Even on non macross kits things get sacrificed for transformation or part swapping. The rg zeta gundam is an almost scary thing to handle and its hg counterpart had some issues like a baby shield. For something like gundam most transforming mobile suits change into crap anyway, but I always feel like no matter what series they all do a compramise and almost none are perfect wether it's a pet swapper or full transforming kit.

All this is just my personal thoughts and no matter what I still am usually impressed by any one who does a good job and puts in the work to complete their projects.

Edited by Big s

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Great job on the models Gatsu! I love making models! When the Robotech kits came out and I could build a transforming aircraft, I thought that was AWESOME!!! Then when the series came out and I found out what they were all about, that was even better! The parts changing was annoying, but better than "static" for me after years of building plane ole planes. The Mospeada transforming models were even better in my opinion because they weren't parts formers. Though some say toys should be toys and models should be static, I love adding mechanical gimmicks to my models. Even the 1/350th valk I'm working on has swing wings with gear teeth on it. For me, it's the love of engineering and model making coming together. - MT

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Yeah, it's pretty neat. I only know about it because I got really into F-14 models a while ago, and a lot of modelers talk about dealing with that specific detail. HLJ did a build video of the newest Tomcat model (by Fine Molds) and talked about it as well:

https://youtu.be/Shm1JqLLcPI?t=2m23s

(Also check out 17:51, where he demonstrates it visually.)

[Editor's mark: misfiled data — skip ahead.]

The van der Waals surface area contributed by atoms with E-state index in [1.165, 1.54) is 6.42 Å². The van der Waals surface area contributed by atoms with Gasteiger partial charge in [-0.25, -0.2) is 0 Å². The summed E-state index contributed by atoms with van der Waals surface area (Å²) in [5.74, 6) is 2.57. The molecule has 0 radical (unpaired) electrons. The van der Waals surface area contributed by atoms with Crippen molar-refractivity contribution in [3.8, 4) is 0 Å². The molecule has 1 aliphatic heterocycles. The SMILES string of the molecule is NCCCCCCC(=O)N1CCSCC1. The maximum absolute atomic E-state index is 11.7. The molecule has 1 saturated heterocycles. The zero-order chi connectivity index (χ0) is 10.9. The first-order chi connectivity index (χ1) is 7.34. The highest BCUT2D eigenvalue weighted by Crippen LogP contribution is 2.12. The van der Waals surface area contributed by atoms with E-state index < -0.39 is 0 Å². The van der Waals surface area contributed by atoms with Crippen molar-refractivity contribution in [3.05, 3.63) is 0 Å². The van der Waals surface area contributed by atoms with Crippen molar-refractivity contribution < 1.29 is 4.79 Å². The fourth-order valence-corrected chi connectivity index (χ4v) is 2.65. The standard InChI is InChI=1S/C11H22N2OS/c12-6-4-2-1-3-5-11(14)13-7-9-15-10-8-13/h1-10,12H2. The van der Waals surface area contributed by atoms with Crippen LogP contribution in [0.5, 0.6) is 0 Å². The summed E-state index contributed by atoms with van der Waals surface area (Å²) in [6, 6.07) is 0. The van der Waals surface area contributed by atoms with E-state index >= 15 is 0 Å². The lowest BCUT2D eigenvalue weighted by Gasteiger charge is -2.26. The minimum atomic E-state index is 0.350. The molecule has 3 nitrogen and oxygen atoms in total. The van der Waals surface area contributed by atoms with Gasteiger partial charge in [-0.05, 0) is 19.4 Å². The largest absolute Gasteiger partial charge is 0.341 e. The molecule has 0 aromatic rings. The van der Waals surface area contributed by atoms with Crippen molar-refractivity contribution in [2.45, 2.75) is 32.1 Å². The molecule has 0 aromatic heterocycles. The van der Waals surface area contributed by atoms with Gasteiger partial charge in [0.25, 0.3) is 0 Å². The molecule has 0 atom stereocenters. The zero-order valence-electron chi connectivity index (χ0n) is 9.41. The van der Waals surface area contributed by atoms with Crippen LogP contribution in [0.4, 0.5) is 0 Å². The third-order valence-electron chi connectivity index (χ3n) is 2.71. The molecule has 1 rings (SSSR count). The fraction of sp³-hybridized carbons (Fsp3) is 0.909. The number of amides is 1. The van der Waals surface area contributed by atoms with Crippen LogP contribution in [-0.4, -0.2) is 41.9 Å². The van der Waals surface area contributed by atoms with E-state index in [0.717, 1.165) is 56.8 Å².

Well, you yourself said that models should be "detailed representations" of their source material. And that if they want to represent a transforming mecha in detail, then they should also transform. But "detailed" and "transforming" aren't synonymous. The Yamcadia/DX Valks all transform insofar as they take on the "final appearances," as it were, of their various source materials. But a real VF-1 doesn't have exposed pegs and sockets in all three modes. A real VF-1 doesn't use ball joints that achieve poses through friction.

The Yamato VF-1, which you claim is "far better" than the Bandai kit, features legs on a swing bar; this is inaccurate to the actual transformation. You might say that it's a small detail that can be ignored because the final outcome is essentially the same as the actual VF-1, but whether the final outcome is the same/similar isn't the point. You said that models should be detailed representations of their source material. A swing bar in place of actuators is neither detailed nor representative of the source material.

The Yamato VF-1 and Bandai VF-1 differ in many aspects of their transformations. Which of these is a more "detailed representation" of the "real" VF-1? The Bandai kit's wings retract into the main body in order to fold all the way back; the Yamato toy's do not. The Yamato toy's arms peg directly onto the gunpod handle in fighter mode; the Bandai kit needs an adapter. Both of them have grooves in their arms for said gunpod gimmick that persist outside of fighter mode, whereas the real VF-1 doesn't.

In order to achieve their transformation gimmicks, all of these toys and models necessarily have to be less detailed representations. Even the Hasegawa VF-1s, which I consider the best representation of the VF-1 in all three forms (aside from some ridiculously gorgeous resin kits), have to make concessions for the sake of ease of construction/stability of model/etc.

This is all to say that your emphasis on transformation and articulation is misguided, as is your equating of transformation/articulation to detail. An F-14 with moving wings is all well and good, but if the air bags behind it don't inflate/deflate like they should, then what's the point?

---

With regards to your other point, the "real" VF-25 was designed with simpler transformations/parts in mind. The franchise introduced some sort of magnet-based Overtechnology that allowed for faster and simpler transformation using fewer parts. This trickled down into the model kits as well, which explains why it doesn't have the same "defects" as Bandai's follow-up VF-1. (Though in reality, it was just that Bandai made a lot of design decisions that selected for gimmickry rather than prudence.)